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The Time Machine (2002) Warner Brothers, DreamWorks SKG
1 hr. 31 mins.
Starring: Guy Pearce, Jeremy Irons and Mark Addy
Directed by: Simon Wells



The Time Machine

Rating:

  E-MAIL GIANCARLO DE LISI

Photo: Warner Brothers, DreamWorks SKG


Director Simon Wells attempts at recreating his Great Grandfather's epic tale in 'The Time Machine'. This cinematic debacle provides for quite a taxing experience as this film shifts genres as easily as it changes setting. Guy Pearce stars as Alexander Hartegan, a whimsical and proficient mathematician who succeeds at traveling through time when he loses his sourly developed love interest. Pearce incarnates a well bred and intellectual character who slowly lets loose as the script; or lack thereof, calls for his intense and physical side to emerge.

This is just one of the conundrums Simon Wells' film aspires to. It commences as a classical science fiction film that has Americans speaking in purely British accents in New York City, then shift changes into a thriller, a drama, a love story and an actioneer. Films that do not have an identity cannot be successful; this is one of those films that cannot be categorized. That being said, the film is extremely well done and features some phenomenal visual effects, yet would one expect less from a film co-financed by Warner Bros and DreamWorks Pictures? Special effects can only carry a film so far, this film has ludicrous pacing that causes an abandonment of hope for a decent film; at best.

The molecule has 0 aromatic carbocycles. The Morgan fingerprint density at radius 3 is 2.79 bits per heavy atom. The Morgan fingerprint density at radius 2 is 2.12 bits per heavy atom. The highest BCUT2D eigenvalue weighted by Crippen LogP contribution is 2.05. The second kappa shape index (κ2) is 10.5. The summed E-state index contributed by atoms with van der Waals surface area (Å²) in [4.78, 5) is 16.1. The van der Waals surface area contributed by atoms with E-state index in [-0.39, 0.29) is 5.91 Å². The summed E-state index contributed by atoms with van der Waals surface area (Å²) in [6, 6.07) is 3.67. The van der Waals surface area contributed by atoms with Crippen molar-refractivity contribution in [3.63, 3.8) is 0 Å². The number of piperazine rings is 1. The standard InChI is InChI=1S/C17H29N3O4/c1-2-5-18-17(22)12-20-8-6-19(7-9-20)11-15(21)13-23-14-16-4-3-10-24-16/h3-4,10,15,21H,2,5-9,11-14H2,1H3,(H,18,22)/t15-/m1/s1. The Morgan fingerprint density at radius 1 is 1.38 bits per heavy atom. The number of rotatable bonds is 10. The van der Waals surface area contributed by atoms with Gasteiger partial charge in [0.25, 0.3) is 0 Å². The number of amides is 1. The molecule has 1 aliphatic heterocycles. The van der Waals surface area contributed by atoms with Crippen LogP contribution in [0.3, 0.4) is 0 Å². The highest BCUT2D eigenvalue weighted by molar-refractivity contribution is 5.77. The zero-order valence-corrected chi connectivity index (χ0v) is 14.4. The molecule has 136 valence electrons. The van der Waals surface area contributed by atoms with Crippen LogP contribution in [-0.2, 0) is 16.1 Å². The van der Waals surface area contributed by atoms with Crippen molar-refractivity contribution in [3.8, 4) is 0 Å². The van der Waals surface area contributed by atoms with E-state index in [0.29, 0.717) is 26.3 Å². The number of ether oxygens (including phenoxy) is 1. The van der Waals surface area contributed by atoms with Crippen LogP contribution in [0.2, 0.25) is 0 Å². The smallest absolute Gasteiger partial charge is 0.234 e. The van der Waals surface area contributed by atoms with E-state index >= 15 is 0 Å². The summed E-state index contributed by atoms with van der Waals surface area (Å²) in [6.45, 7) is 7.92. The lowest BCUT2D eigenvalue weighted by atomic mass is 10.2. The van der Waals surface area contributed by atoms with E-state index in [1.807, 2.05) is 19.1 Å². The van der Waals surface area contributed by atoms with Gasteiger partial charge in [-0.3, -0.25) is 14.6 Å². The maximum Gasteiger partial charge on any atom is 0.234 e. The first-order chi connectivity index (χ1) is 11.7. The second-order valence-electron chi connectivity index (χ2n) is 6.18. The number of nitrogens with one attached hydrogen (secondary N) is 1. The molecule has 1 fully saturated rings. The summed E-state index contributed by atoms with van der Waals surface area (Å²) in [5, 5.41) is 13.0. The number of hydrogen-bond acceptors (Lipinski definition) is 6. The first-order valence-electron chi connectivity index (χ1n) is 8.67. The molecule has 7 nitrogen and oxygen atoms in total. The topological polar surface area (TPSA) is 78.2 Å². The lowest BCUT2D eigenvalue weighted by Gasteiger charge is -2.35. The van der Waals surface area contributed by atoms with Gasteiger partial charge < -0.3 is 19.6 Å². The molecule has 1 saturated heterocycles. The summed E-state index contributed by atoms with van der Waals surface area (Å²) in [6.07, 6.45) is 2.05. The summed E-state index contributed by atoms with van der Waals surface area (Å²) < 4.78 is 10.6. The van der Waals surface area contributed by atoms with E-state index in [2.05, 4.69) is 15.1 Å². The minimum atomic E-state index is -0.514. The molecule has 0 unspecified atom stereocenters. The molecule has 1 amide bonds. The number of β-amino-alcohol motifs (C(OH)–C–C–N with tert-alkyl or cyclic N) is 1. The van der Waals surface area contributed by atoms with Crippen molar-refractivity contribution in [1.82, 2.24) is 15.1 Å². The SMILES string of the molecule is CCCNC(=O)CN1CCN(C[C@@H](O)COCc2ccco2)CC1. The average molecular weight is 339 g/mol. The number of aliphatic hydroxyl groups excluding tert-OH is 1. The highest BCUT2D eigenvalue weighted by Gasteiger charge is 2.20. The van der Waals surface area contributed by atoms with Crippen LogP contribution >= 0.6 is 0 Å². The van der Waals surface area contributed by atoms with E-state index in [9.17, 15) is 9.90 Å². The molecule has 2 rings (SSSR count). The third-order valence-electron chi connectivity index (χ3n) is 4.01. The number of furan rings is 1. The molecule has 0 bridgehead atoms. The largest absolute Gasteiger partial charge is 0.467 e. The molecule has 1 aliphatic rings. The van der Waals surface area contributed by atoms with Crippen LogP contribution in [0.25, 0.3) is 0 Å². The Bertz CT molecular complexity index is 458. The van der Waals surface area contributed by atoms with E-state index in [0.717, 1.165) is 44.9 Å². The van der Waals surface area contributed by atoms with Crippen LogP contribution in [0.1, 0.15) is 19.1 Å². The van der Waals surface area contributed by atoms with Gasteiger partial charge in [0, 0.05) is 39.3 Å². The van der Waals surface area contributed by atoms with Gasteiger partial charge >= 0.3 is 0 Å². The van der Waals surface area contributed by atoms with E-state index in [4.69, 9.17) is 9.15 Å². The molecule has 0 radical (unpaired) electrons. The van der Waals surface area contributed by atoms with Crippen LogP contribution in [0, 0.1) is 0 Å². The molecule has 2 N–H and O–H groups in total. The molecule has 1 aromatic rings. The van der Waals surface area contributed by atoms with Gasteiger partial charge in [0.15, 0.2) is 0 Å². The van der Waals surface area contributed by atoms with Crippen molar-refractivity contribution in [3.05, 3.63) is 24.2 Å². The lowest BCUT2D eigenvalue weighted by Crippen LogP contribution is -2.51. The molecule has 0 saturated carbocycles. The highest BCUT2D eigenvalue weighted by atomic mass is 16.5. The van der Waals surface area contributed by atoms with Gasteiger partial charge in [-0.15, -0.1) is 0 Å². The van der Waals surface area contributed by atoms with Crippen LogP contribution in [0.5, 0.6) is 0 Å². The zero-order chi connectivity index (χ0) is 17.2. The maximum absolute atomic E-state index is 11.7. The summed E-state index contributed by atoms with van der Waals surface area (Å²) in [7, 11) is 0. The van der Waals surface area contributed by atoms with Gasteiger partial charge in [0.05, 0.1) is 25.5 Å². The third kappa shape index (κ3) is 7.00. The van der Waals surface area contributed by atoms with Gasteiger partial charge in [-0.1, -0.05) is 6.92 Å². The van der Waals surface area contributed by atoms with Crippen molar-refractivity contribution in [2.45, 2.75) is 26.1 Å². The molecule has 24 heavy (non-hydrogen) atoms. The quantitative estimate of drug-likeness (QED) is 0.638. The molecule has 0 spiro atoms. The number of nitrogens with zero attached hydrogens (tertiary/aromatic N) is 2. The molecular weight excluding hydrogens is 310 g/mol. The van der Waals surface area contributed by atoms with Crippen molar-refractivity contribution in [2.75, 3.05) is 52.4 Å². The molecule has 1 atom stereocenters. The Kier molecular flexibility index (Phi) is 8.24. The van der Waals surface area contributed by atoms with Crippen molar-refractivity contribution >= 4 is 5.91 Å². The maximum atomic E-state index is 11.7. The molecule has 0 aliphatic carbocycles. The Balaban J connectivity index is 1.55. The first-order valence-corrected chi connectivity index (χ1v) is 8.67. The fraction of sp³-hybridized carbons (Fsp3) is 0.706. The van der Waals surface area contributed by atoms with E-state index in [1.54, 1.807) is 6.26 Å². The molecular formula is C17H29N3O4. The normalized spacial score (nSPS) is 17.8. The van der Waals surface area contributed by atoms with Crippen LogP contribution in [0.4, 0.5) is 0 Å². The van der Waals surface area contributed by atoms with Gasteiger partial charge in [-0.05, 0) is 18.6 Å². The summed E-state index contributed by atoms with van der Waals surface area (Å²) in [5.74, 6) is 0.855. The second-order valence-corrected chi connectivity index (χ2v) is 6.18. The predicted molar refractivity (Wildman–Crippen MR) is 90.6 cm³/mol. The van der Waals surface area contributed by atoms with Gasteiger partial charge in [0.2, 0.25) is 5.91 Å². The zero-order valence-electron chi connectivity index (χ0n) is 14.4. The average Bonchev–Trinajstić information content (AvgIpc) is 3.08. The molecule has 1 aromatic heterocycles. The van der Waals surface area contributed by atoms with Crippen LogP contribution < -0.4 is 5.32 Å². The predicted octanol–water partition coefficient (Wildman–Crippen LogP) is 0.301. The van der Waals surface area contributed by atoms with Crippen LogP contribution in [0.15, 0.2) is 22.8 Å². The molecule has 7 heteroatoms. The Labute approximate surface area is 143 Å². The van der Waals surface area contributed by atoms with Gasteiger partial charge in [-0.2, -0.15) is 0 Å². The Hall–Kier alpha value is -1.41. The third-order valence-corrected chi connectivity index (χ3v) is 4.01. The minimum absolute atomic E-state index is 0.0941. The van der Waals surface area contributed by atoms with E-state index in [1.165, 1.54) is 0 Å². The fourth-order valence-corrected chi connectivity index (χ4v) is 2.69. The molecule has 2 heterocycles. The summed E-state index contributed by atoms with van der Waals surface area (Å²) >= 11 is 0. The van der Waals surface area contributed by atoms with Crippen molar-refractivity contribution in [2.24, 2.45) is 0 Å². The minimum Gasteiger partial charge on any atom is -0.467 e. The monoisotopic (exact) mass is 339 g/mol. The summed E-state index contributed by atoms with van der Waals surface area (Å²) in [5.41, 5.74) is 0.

Pearce's character insults his acting and brings no justice to the talent witnessed in 'L.A. Confidential'. Instead, Pearce is forced through a film that displays the many elements of late script revisions, multiple post production debates on how the film should end resulting in a blemish on his resume. Pearce is a great actor but demotes himself in this studio driven mess that begs the question: What is the point of this film?

No matter how bad a film, every film has a story to tell and is trying to resolve some central conflict. In this film, we are treated to a menacing Jeremy Irons (who is credited for the film yet has a total screen time of 10 minutes) who incarnates the Uber-Orlock, a creature that is a result of the disintegration of evolution (don't ask), who holds the key to the point of the film. Moreover, once we are exposed to this truth, this ridiculous driving force is invalidated and adds no value. As a result, we are unimpressed so much so that the final climactic sequence is overdrawn and depressing.

This film is a testament to the stupidity Hollywood can deliver. This is a well-made film with some fantastic production values; yet, when there is absolutely no direction due to lack of plot, there can be no film.

Click here to comment on this review or post your own thoughts.

Giancarlo De Lisi
TheWorldJournal.com




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